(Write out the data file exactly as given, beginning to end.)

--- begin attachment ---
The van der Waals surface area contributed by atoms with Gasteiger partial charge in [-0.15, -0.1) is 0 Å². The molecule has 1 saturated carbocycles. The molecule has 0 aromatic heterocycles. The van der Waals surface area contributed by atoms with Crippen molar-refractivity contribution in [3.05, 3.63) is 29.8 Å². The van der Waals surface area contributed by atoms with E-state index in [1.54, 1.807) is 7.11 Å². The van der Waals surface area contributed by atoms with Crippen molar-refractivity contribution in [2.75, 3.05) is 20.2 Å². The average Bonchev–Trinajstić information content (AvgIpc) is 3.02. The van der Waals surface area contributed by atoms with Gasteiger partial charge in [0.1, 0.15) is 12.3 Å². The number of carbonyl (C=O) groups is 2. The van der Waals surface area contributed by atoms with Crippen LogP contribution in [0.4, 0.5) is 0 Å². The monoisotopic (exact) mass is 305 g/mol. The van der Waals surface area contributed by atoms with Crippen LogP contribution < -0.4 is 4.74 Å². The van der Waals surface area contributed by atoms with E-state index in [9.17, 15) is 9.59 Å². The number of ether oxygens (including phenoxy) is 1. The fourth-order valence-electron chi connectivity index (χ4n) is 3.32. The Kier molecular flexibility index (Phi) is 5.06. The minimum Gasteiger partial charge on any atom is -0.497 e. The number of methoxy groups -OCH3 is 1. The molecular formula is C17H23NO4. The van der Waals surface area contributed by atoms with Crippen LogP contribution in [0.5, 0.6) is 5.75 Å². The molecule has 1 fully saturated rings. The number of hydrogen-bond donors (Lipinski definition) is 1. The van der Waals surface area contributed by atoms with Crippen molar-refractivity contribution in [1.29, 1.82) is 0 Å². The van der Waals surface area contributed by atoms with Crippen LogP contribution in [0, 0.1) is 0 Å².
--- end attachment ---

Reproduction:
The van der Waals surface area contributed by atoms with Gasteiger partial charge in [-0.15, -0.1) is 0 Å². The molecule has 1 saturated carbocycles. The molecule has 0 aromatic heterocycles. The van der Waals surface area contributed by atoms with Crippen molar-refractivity contribution in [3.05, 3.63) is 29.8 Å². The van der Waals surface area contributed by atoms with E-state index in [1.54, 1.807) is 7.11 Å². The van der Waals surface area contributed by atoms with Crippen molar-refractivity contribution in [2.75, 3.05) is 20.2 Å². The average Bonchev–Trinajstić information content (AvgIpc) is 3.02. The van der Waals surface area contributed by atoms with Gasteiger partial charge in [0.1, 0.15) is 12.3 Å². The number of carbonyl (C=O) groups is 2. The van der Waals surface area contributed by atoms with Crippen LogP contribution in [0.4, 0.5) is 0 Å². The monoisotopic (exact) mass is 305 g/mol. The van der Waals surface area contributed by atoms with Crippen LogP contribution < -0.4 is 4.74 Å². The van der Waals surface area contributed by atoms with E-state index in [9.17, 15) is 9.59 Å². The number of ether oxygens (including phenoxy) is 1. The fourth-order valence-electron chi connectivity index (χ4n) is 3.32. The Kier molecular flexibility index (Phi) is 5.06. The minimum Gasteiger partial charge on any atom is -0.497 e. The number of methoxy groups -OCH3 is 1. The molecular formula is C17H23NO4. The van der Waals surface area contributed by atoms with Crippen LogP contribution in [0.5, 0.6) is 5.75 Å². The molecule has 1 fully saturated rings. The number of hydrogen-bond donors (Lipinski definition) is 1. The van der Waals surface area contributed by atoms with Crippen molar-refractivity contribution in [1.29, 1.82) is 0 Å². The van der Waals surface area contributed by atoms with Crippen LogP contribution in [0, 0.1) is 0 Å².